'Month of Kernel Bugs' Ends, First Adware for Mac OS X?
Last month's Month of Kernel Bugs (MOKB) has concluded, and a total of 10 Mac OS X vulnerabilities has been found. The vulnerabilities were wide-ranging, from a wireless driver exploit to a system call, multiple disk image vulnerabilities, and most recently an AppleTalk vulnerability (among others). Apple patched the first wireless driver exploit along with other unrelated vulnerabilities this week, however all remaining MOKB vulnerabilities remain un-patched.
MOKB organizer "LMH" spoke to MacRumors about the project. According to LMH, most of the project's time was spent on Linux and the Mac OS, both of which were described as "not hard" to break.
The Linux kernel takes little time to break. I'm more familiar with the code and thus it also takes less time to isolate issues. OS X kernel (XNU) takes less time but depending on the area you're checking, debugging and isolation may require a bit more time (if you take into account that AppleTalk source code is almost unreadable and totally deprecated) [...] I didn't have much time left for working on Microsoft Windows but I've received the most helpful feedback from the MSRC people on potentially interesting stuff to check. Not a huge reference of internal code nor NDA covered documents, but at least enough to start with.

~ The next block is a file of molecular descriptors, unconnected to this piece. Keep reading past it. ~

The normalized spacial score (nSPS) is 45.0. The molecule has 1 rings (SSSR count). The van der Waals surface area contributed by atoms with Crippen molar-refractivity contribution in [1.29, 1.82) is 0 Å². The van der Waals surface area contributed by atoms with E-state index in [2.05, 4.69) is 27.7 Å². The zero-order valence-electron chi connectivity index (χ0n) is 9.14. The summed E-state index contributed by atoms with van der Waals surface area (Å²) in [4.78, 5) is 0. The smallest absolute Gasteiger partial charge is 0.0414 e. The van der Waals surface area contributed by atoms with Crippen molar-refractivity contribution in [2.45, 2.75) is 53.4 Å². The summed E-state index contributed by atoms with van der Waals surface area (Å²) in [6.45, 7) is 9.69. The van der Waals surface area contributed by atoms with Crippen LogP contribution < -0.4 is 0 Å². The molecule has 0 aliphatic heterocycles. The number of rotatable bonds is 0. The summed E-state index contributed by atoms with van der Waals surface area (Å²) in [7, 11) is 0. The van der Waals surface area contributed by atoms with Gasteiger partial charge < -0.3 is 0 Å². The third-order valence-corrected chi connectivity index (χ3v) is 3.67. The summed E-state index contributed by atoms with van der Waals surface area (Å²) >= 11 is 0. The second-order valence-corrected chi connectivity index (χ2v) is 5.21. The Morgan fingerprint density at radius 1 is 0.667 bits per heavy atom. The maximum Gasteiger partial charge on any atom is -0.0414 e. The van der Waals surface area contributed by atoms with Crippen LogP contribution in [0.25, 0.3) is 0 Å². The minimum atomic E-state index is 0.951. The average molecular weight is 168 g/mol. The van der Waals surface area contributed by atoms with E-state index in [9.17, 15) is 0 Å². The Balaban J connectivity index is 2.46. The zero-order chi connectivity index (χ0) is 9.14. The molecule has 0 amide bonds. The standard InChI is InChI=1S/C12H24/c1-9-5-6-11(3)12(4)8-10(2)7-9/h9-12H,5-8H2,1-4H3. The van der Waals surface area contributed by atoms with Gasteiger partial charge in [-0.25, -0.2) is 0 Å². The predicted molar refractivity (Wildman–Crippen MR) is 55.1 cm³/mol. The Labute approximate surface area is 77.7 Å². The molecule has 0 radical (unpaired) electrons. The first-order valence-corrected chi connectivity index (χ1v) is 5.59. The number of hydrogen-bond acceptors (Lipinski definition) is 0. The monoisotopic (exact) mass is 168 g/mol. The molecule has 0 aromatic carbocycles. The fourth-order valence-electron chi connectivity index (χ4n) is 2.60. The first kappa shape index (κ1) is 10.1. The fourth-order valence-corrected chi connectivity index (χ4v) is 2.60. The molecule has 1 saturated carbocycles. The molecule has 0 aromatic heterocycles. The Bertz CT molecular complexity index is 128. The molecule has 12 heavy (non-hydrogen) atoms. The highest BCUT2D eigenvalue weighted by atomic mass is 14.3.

In LMH's point of view, the state of Mac OS X security is not great.
From the technical perspective, OS X security is rather poor, at least when it comes to kernel-land code. This isn't a sign of negligence of Apple, but obviously when you take code from many different places and stick it together, it's prone to problems. Not just new ones but also old issues that 'went under the radar'. [...] (ed note: now comparing MS to Apple) I can say that Microsoft has a more thorough auditing process and investment when it comes to kernel code than Apple. They also have the advantage of having such code being produced within the company. Mac OS X kernel, for example, depends heavily on FreeBSD development. A security flaw in the FreeBSD kernel will likely affect OS X and probably other BSD "flavours"
However, just because LMH is a bit critical of Mac OS X's security, don't call him an Apple-hater.
Taking security arguments apart, I have to say that Mac OS X is a pretty well integrated system. It's tightly packaged [...] and nice looking. I'm an OS X user myself and I certainly feel like Apple has invested long time on tweaking the little details. Now they just have to invest a little more on security matters, but not hiring a 'turnover security firm' to do the consulting that leaves the job half done. That's what failed, IMHO.
First Adware for Mac OS X?
In related news, F-Secure claims to have received what is possibly the first ever proof-of-concept Adware program for Mac OS X. The program, dubbed iAdware, will launch Safari to specified web pages when the user used any number of applications, and installation of the adware did not require admin privileges.